Discussion in 'Voyager' started by NightJim, Feb 26, 2013.
Jeri Ryan's Robert Picardo is uncanny, isn't it?
It was so good!
Watched Inside Man
I like Hologram Barcaly was so confident and personable. And nice to see a concept from TNG (that of Ferengi coming up with a ridiculous scheme for some profit) rear it's head. I know one of the derogatory terms this show gets thrown at it is TNG-lite, but other than it's a Star Trek show on another ship I don't really see it. The very idea of the franchise means it's going to have certain qualities. Maybe it was because it was so close on the heels. Anyway, fun episode that called back to the previous series, even if it was the third, I like that Barclay got his own little arc.
I got Season 7 in May or June, and it's the only season of Voyager I have. I've got a few on Fan Collectives too. "Body and Soul" must be my favorite of the season, as I liked it when I saw it on airdate, and it's the one I watch the most now. Jeri is so funny in it. I give a lot of credit to director Robert Duncan McNeill for his work with the actors in it, though he was probably concentrating more on the technical stuff. Ryan, Picardo, Wang, and the guest cast give him some great performances. It's pure farce and must have been a lot of fun.
Man, why did I do that big speech about maybe using the odd bit of TNG continuity was a good thing, then immediately get it followed up by this. I realise that I watched Inside Man out of place, which makes Prophecy stand out more for bringing in the Klingons in. Not an entirely bad way, but it was a bit odd that they were all acting like they'd been out there for centuries, but it was just hundred years, they're third generation tops. Overall, the use of Tom and B'elanna made this episode better than it had any real right being. I'm really enjoying their baby storyline.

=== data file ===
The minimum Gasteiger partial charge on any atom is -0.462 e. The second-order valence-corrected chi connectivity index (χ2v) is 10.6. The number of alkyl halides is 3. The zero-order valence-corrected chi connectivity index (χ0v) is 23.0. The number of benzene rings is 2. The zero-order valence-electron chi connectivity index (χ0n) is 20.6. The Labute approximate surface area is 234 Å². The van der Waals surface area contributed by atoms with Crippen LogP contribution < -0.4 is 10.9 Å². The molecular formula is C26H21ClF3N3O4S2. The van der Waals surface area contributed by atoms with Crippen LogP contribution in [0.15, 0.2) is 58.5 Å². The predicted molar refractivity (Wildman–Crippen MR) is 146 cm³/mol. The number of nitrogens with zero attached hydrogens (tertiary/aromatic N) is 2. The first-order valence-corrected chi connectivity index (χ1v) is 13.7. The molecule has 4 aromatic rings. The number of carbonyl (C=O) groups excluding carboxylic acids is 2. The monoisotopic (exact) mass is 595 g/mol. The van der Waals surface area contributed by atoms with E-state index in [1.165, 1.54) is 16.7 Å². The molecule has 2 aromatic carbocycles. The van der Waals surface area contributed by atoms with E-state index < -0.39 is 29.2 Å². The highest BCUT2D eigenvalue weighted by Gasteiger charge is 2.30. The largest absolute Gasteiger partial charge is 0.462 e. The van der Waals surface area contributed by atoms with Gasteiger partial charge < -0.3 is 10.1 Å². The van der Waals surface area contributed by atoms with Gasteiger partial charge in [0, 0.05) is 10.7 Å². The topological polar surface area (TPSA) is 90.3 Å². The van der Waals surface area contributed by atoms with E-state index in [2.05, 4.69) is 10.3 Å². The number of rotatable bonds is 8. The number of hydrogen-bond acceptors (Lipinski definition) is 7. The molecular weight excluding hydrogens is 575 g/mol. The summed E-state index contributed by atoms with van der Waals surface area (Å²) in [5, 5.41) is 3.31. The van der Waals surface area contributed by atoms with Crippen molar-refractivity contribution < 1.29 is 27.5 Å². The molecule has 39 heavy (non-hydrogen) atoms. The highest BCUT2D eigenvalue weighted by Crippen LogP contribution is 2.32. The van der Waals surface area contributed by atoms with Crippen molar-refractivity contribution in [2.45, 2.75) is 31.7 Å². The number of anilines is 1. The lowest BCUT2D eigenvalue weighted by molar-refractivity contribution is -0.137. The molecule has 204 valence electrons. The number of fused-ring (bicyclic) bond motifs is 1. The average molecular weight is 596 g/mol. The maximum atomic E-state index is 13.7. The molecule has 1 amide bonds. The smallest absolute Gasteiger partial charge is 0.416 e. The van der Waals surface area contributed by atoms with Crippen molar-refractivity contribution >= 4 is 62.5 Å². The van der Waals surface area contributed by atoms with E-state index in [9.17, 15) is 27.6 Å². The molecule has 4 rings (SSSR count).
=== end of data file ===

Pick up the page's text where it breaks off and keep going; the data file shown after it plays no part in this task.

I loved this one, mostly for the Alliance that Janeway puts togehter. Voyager forming an alliance with disparate groups was a really good angle, and it's something I really wish we'd seen more of over the seven seasons. Also Voyager looked way cooler in the dark than it did during the last time we were stuck in the middle of blank space.
"The only Klingon I'm afraid of is my wife after she's worked a double shift!"
Loved that ep.
"The Void" is Janeway's answer to Max & Ransom's charge that she only held onto her Starfleet ideals because her ship was never tested like the Equinox had been.
The Void is one of my favorite Voyager episodes by far.
Inside Man I hated. There are some TNG traditions worth preserving, and 'Ferengi as cartoon villains' isn't one of them.
Prophecy has one of Neelix's best moments.
Tom and B'elanna have been awesome this season, and that's probably one of Tom's best moments.
If anything I've felt that this season has drifted back towards the rest of the crew after the Janeway, Seven and Doctor show everyone moans about.
Nothing big to really state about this. Not sure why Janeway couldn't have invited her fella aboard as a civilian though. I mean the real world aspect of new actor I totally get, but in-universe it could have been "You can come onboard, but you wouldn't be able to work because I'm the captain, but I realise that's not fair" "I got offered a promotion too" "oh in that case I totally understand, but hey, goodbye sex?"